As linguistic development designates the stage when children are able to manipulate verbal symbols, it should be apparent that pre-linguistic development refers to the stage before the child is able to manipulate such symbols. Consequently, this stage is sometimes called the pre-symbolic stage. Pre-linguistic development, therefore, concerns itself with precursors to the development of symbolic skills and typically covers the period from birth to around 13 months of age. Four stages can be identified: * Vegetative sounds (0-2 months): the natural sounds that babies make, e. . crying, coughing, burping, and swallowing. * Cooing and laughter (2-5 months): these vocalizations usually occur when the baby is comfortable and content.They are typically made up of vowels and consonants. * Vocal play (4-8 months): the infant engages in longer and more continuous streams of either vowel or consonant sounds. * Babbling (6-13 months): at least two sub-stages are identified – reduplicated babbling, in which the child produces a series of Consonant-Vowel (CV) syllables with the same consonant being repeated (e. . wa-wa-wa, mu-mu-mu) and non-reduplicated babbling, consisting of either CVC vocalizations (e. g. mom, pip) or VCV vocalizations (e. g. ama, ooboo). [See Speech Development] Up to this stage of development much of what the child produces is really no more than a sort of verbal play. The child is practicing individual sounds, and sound sequences, and gaining the motor skills necessary to produce what will eventually be considered as actual adult words. So, young children make various sounds and others then assign meaning to these.
So, for example, a child may reach for an object whilst at the same time saying ‘m’. An adult may interpret this as the child wanting help to get the object. The child, having realized that this combination of physical gesture (reaching) and articulating ‘m’ prompts an adult to pass the desired object, may go on to repeat this behavior. The child is learning that certain actions that he or she performs can be used to control his or her environment. These changes come about because the child’s ability to focus their attention on their caregiver and on objects becomes more refined as they mature.
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For example, from 0-2 months there is shared attentiveness in which only the baby and caregiver form part of any interactive event – all other elements are ignored. From 2-6 months there is interpersonal engagement when the baby is conceptually able to differentiate their own self from the caregiver and focus attention on each other and on the ‘message’ of the communicative event. Then, from about 6-15 months there is a shift such that the child is now able to focus attention on objects (e. g. cups, toys, books) and understand that the communicative event is focused on these.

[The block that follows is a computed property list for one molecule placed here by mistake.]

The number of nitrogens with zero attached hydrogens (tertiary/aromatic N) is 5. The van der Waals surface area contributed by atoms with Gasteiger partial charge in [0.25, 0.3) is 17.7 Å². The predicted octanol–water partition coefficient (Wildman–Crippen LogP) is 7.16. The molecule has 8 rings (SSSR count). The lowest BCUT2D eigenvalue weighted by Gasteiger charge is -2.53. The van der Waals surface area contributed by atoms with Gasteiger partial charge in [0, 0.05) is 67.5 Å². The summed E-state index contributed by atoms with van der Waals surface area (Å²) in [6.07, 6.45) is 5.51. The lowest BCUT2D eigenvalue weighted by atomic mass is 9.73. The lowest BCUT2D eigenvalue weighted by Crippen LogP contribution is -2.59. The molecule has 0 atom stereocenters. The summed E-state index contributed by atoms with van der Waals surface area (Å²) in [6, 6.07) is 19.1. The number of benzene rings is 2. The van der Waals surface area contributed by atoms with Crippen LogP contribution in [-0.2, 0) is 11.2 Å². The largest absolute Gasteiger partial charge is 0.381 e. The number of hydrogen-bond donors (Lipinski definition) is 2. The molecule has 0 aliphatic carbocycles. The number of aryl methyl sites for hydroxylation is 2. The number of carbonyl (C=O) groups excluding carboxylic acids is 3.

This is sometimes called joint object involvement. It is, however, the emergence of words from about 12 months onwards that signals the onset of linguistic development. This is the stage when there is symbolic communication emerges. Linguistic Development Linguistic development occurs at what is called the One Word Stage. It is at this stage that we can properly talk about a child’sexpressive language, i. e. the words used to express emotions, feelings, wants, needs, ideas, and so on. This should not be confused with the child’s understanding or receptive language. The two are, of course, closely related.
However, a child will typically understand much more than he or she can actually express and a child’s expressive language, therefore, lags behind its comprehension by a few months. Early One Word Stage (12-19 months) Before the emergence of the first ‘adult’ words the child will use specific sound combinations in particular situations. The sound combinations are not conventional adult words but they appear to be being used consistently to express meaning. For example, if the child says mu every time he or she is offered a bottle of milk then this may be considered to be a ‘real’ word.
Similarly, if the child says bibi each time he or she is given a biscuit then, even though the sound combination does not represent an exact adult word, it would still be considered an early word. These early words are called protowords. The child will also be using gesture together with these specific vocalizations in order to obtain needs, express emotions, and so on. The important point is that the child is consistent in his or her use of a particular ‘word’. Later One Word Stage (14-24 months) The words used by the child are now more readily identifiable as actual adult words.
A variety of single words are used to express his or her feelings, needs, wants, and so on. This is the stage at which, amongst other things, the child begins to name and label the objects and people around them. Examples include common nouns such as cup dog hat proper nouns such as Dad Sarah Rover and verbs such as kiss go sit The child may also use a few social words such as no bye-bye please The child will not yet have developed all the adult speech sounds and so the words used are unlikely to sound exactly as an adult would say them.